Many surgeons are seriously affected on an emotional level by major surgical complications, and they often feel that institutional support is inadequate. Those are among the conclusions of a small study published recently in the British Journal of Surgery. The findings provide valuable insights into the factors that affect surgeons' reactions to surgical complications and how surgeons could be better supported in their aftermath.
The operating room is one of the highest risk areas for serious complications with potentially profound consequences for patients and healthcare professionals, but little is known about the response of surgeons to serious complications or how best to support staff following such events. Recent research indicates that surgeons who reported a surgical error in recent months are more likely to have a lower quality of life and symptoms of burnout and depression. Such effects are important for surgeons and their families as well as for their patients because high levels of stress may negatively affect a surgeon's clinical performance and compromise patient safety.
To explore the impact of complications on surgeons, Anna Pinto, PhD, of the Imperial College London, St Mary's Campus, and her colleagues examined how surgeons are affected by such incidents on a personal and professional level, which factors affect their reactions, how they cope with their consequences, and how they perceive support at their institutions. The researchers conducted individual interviews with 27 general and vascular surgeons from two large National Health Service organizations in London. The interviews revealed that surgeons are seriously affected by major surgical complications, particularly those for which they feel responsible. All participants referred to at least one case in their practice where a complication affected them significantly on a personal and professional level. Factors that determined their reactions included the complications' preventability, surgeons' personalities and experience, patients' outcomes and reactions, colleagues' reactions, and the institutions' culture.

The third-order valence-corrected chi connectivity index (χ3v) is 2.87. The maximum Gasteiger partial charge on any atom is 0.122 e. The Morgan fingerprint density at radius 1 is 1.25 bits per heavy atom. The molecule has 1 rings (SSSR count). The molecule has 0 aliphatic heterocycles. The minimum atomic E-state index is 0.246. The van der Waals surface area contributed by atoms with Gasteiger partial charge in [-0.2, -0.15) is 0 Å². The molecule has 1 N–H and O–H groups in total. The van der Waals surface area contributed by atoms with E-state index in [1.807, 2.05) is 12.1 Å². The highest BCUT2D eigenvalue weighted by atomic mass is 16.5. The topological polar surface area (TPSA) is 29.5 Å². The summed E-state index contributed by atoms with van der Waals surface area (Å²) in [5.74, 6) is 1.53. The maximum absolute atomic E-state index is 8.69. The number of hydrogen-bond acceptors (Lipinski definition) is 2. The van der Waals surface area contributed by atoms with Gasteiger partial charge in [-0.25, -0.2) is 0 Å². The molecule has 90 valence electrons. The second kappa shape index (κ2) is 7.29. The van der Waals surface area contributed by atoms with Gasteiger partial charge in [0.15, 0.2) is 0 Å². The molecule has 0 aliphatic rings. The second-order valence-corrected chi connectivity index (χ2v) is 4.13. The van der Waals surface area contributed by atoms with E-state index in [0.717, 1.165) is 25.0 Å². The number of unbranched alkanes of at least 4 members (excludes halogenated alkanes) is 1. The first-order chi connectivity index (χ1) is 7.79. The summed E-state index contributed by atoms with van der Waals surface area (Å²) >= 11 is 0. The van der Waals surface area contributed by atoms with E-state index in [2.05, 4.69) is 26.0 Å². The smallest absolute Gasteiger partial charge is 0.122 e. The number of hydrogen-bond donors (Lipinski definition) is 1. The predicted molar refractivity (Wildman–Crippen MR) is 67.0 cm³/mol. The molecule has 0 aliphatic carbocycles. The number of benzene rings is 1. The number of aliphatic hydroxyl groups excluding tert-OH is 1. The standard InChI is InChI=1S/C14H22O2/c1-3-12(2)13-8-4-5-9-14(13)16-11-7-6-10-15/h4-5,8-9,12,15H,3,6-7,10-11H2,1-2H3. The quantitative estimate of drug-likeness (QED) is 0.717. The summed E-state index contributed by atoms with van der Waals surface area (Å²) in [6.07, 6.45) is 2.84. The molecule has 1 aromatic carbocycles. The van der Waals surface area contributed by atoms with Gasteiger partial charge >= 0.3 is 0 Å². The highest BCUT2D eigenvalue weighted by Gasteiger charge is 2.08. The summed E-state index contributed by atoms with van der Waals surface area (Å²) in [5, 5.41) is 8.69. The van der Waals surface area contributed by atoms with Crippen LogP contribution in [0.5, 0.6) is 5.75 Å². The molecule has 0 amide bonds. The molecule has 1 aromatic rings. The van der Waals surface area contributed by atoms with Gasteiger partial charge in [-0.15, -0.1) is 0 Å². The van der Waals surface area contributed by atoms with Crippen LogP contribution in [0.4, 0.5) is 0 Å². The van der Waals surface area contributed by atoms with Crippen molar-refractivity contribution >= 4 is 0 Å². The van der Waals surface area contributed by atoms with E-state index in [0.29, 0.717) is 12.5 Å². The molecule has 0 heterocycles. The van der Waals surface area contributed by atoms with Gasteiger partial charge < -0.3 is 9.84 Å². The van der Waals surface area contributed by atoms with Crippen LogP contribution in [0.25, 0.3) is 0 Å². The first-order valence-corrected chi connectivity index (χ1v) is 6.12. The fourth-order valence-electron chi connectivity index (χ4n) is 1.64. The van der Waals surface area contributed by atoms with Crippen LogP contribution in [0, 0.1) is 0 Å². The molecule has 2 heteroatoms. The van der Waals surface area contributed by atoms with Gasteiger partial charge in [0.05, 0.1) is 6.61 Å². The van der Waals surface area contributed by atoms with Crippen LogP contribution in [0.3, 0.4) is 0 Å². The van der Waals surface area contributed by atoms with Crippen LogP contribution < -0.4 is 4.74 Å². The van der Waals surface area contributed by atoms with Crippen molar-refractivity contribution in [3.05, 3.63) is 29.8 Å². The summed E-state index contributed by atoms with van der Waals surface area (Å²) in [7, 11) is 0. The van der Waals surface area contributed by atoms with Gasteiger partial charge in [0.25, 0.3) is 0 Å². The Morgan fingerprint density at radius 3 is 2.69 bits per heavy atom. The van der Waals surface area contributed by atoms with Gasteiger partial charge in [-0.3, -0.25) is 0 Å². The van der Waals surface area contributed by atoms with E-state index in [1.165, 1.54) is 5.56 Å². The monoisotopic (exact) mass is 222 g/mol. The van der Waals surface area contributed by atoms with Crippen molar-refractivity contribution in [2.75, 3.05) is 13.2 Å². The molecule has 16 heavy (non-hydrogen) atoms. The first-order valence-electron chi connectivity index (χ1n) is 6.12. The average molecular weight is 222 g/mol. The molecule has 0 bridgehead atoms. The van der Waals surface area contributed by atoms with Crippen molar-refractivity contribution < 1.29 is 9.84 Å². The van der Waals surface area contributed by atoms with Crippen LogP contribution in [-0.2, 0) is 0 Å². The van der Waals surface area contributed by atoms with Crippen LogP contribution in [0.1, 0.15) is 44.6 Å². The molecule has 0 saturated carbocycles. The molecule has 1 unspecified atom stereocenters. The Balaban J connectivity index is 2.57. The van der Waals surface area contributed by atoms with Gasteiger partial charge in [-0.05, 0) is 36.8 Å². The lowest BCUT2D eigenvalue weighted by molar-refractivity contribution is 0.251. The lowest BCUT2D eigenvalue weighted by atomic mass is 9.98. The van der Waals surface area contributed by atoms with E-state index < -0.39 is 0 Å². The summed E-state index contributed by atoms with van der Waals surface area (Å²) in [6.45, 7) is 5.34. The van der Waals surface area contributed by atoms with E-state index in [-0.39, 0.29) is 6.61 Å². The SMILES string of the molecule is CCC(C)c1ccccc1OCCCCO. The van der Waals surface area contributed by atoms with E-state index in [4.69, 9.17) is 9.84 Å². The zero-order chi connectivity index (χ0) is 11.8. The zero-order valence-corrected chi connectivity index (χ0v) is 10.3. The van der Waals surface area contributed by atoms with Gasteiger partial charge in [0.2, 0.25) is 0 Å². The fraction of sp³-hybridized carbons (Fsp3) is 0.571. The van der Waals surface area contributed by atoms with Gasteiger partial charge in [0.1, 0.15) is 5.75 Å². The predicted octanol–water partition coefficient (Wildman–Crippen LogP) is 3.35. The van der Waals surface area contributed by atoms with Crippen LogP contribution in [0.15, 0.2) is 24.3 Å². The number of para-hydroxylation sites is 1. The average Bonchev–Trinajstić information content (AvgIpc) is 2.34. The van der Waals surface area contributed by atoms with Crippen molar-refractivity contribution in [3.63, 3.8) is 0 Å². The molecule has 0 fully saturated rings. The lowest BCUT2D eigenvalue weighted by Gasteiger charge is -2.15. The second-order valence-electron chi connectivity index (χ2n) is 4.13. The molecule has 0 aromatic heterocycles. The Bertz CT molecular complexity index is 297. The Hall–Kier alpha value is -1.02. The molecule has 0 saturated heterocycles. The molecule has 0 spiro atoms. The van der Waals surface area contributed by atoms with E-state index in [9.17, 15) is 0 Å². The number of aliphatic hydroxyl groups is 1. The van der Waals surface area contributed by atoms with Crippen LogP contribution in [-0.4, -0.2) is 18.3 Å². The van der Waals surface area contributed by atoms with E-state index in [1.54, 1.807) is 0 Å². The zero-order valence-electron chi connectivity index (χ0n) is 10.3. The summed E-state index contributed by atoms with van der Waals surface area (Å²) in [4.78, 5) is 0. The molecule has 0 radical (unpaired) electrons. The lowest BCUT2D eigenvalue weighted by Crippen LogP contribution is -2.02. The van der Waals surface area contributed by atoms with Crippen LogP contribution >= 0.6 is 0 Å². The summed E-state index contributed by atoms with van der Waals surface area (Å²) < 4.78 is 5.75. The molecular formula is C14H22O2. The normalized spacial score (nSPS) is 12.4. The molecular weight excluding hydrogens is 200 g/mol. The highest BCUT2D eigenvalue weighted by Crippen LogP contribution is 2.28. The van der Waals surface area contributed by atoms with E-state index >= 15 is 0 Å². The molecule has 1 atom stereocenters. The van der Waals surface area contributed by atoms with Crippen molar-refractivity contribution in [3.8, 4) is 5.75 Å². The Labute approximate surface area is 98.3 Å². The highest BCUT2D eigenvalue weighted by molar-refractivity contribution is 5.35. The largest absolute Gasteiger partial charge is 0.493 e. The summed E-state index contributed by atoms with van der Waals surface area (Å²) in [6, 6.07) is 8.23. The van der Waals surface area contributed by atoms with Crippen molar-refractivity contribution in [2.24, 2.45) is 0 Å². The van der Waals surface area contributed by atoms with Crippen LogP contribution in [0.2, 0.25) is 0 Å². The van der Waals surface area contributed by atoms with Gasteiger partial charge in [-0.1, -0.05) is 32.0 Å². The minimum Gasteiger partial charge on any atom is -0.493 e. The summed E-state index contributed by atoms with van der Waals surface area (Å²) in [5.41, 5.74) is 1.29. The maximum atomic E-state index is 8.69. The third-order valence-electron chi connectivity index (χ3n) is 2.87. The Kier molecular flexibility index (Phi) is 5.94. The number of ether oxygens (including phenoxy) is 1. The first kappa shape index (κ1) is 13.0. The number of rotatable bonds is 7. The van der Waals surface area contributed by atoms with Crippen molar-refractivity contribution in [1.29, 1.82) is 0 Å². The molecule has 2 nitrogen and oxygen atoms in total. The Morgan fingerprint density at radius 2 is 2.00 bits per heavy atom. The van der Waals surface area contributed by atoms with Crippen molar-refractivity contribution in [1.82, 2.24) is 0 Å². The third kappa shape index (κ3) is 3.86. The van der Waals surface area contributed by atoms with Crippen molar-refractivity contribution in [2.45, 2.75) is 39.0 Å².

Surgeons generally described institutional support as inadequate. Suggestions for approaches to support surgeons in managing the impact of complications included: better mentoring, teamwork approaches in surgical practice, blame-free forums for the discussion of complications, and supports aimed at the human aspects of complications.
"This study contributes to an understanding of the wider impact of surgical complications on surgeons' personal and professional wellbeing," said Dr. Pinto. "Given the potential impact on patients as well as on surgeons, additional support and mentoring should be seriously considered by the surgical community and by those involved in the management of surgical services. Further research is needed on how to implement support structures that meet the needs of the small number of surgeons who are affected to the point that personal life and clinical practice deteriorate."
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